The Australian government has approved new and extended listings for "important" medicines on the Pharmaceutical Benefits Scheme (PBS), and has not made any cuts to the Scheme in this week's mini-budget.

One particularly significant move is the extension of the listing for Bayer/Regeneron's Eylea (aflibercept), to existing patients with age-related macular degeneration (AMD); previously, it had been only available on the PBS for new patients. 

Welcoming the change, which follows the advice of the Pharmaceutical Benefits Advisory Committee (PBAC), Health Minister Tankya Plibersek said that Eylea offers "a simple but real benefit for patients. Instead of receiving eye injections every month, all patients will now have the option of using a medicine that only requires an injection every two months."

Eylea will be available to patients on the PBS for A$5.80 per dose.

The Minister also welcomed the extension of the listing for Novartis' Myfortic (mycophenolate sodium), used in the treatment of kidney inflammation caused by lupus, a rare illness with a high clinical need that is known to particularly affect the Aboriginal and Torres Strait Islander population.

The other new and extended listings are for:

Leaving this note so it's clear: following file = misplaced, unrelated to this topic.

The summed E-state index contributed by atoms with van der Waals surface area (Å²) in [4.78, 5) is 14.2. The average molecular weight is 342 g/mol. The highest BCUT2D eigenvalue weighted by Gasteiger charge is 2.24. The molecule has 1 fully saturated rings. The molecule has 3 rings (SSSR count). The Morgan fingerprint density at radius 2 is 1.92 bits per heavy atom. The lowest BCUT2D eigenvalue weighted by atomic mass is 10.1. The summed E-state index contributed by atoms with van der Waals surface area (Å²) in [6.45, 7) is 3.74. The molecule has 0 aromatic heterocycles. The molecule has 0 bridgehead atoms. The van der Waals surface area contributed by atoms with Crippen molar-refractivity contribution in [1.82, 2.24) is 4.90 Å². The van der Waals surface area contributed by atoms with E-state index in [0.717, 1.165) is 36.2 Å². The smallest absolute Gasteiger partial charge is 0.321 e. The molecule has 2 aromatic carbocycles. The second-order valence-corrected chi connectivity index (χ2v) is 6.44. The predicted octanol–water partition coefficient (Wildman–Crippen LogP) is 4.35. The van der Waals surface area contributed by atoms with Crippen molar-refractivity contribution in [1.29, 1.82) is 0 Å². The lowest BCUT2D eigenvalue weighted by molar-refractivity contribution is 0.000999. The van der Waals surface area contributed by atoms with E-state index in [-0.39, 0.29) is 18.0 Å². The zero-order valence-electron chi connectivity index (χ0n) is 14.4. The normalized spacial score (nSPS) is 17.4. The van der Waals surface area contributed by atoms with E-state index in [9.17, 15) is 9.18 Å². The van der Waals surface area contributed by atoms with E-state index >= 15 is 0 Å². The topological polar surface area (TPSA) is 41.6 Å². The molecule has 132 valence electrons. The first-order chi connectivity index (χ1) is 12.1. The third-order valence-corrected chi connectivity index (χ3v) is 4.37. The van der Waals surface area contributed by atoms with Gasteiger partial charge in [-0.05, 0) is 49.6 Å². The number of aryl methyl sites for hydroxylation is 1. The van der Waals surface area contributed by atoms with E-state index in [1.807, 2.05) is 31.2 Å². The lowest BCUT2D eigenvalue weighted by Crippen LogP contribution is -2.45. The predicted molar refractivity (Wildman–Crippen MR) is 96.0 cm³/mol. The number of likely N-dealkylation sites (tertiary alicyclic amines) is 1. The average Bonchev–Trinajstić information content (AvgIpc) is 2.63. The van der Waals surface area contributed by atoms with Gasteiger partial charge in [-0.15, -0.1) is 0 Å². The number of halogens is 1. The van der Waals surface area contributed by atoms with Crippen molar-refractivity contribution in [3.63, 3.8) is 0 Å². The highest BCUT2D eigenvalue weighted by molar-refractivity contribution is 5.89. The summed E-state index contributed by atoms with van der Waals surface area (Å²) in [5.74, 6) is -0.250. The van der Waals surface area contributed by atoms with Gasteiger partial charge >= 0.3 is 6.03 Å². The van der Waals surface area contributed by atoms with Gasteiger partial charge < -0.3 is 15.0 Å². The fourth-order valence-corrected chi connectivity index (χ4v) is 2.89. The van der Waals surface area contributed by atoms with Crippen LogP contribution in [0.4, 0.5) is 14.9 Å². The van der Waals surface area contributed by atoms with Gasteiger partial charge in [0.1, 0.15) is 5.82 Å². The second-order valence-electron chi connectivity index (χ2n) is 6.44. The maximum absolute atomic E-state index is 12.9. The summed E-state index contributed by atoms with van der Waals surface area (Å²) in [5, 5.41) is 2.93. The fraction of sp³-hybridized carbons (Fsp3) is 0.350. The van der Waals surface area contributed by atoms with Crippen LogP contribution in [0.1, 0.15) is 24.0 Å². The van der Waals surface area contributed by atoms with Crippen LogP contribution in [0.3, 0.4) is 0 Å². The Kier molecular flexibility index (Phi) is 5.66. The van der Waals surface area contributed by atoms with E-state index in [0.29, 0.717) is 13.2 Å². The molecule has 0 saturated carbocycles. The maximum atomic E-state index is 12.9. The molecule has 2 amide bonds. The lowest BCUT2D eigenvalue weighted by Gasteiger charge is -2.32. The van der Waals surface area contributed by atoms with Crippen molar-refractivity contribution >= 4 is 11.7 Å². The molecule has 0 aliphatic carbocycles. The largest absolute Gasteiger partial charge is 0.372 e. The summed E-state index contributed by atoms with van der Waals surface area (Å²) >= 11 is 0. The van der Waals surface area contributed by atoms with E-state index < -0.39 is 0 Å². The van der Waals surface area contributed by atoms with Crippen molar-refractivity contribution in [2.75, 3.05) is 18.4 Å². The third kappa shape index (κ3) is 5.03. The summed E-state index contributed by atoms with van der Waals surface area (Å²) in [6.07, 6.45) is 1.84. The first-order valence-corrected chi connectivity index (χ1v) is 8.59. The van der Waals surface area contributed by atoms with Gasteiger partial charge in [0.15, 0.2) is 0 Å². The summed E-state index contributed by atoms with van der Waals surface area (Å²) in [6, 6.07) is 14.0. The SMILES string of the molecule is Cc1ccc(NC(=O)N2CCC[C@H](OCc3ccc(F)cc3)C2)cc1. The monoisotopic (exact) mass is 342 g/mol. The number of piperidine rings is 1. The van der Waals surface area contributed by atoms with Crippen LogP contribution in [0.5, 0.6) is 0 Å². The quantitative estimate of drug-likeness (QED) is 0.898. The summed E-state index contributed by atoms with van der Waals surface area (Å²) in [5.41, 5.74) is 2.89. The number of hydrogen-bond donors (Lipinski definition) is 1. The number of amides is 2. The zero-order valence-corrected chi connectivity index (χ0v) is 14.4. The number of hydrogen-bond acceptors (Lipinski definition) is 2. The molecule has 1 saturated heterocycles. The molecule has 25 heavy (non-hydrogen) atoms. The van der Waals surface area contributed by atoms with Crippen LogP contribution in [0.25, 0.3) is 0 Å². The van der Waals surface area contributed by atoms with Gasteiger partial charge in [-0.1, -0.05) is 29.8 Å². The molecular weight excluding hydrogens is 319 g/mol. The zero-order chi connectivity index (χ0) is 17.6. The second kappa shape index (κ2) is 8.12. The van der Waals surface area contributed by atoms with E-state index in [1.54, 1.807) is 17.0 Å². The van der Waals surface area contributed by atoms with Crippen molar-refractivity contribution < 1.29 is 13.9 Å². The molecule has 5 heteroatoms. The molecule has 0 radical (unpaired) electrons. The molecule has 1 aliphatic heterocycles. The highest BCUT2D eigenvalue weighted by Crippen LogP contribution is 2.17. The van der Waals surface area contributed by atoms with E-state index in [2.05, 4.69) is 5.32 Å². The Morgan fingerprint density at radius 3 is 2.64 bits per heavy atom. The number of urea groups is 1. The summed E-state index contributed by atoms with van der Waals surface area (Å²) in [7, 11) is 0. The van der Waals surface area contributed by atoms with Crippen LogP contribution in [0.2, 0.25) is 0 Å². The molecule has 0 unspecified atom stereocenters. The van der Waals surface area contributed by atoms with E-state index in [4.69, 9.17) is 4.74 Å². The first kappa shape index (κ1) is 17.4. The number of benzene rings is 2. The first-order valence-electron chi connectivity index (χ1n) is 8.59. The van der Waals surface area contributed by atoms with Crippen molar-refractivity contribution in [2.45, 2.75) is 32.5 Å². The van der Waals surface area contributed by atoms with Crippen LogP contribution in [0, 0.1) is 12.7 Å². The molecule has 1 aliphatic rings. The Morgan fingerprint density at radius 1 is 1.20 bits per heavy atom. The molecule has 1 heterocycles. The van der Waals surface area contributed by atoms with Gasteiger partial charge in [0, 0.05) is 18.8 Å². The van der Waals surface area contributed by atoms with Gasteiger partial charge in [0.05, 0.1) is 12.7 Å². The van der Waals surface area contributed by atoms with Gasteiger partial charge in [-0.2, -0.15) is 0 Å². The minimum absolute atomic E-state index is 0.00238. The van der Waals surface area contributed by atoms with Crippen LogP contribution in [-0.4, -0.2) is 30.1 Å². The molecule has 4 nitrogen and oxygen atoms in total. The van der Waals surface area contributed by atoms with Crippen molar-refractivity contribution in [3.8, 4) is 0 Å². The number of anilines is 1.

- Merck & Co's Emend (aprepitant), for the treatment of nausea and vomiting associated with cancer chemotherapy;
- AFT Pharmaceuticals' Atenolol-AFT (atenolol) for high blood pressure;
- Merck & Co's Vytorin (ezetimibe with simvastatin) for the treatment of high cholesterol;
- ICSL Pharma's Naloxone Min-I-Jet (naloxone hydrochloride) for the emergency treatment of opioid overdose;
- VitaA-POS (paraffin compound eye ointment) for the treatment of severe dry eye syndrome;
- Bayer/Johnson & Johnson's Xarelto (rivaroxaban) for deep vein thrombosis;
- AFT Pharmaceuticals' Hylo-Fresh and Hylo-Forte (sodium hyaluronate) for severe dry eye syndrome; and

- Merck & Co's Temodal (temozolomide) for the treatment of certain types of malignant brain cancer.

Most of these new and extended listings will take effect from December 1.

The government has also announced price increases, again from December 1, for nine medicines currently listed on the PBS. This is to ensure that essential medicines continue to be available, it says.

The nine drugs are: - Uro-carb (bethanechol) for urinary retention; - Cal-Sup (calcium) for the prevention of osteoporosis; - Dantrium (dantrolene) for the treatment of muscle spasms; - Deptran (doxepin) for depression; - Natrilix SR (indapamide) for high blood pressure; - Zeffix, 3TC (lamivudine), for the treatment of hepatitis B infection and HIV infection in children; - Lincocin (lincomycin) for serious bacterial infections; - Synarel (nafarelin) for the treatment of endometriosis and as part of in-vitro fertilisation (IVF) procedure; and Macrodantin (nitrofurantoin) for the treatment of urinary tract infections.

The prices of Cetrolide (cetrorelix) and Orgalutran (ganirelix), both used for the treatment of infertility in women as part of an assisted reproductive technique such as IVF, will be decreased.

Meantime, no cuts to the PBS were included in Australia's mini-budget this week, a fact which has been welcomed by the Pharmacy Guild of Australia. Given the requirement for major savings, this "reflects the fact that the existing PBS reform regime is returning higher than expected savings," said the Guild.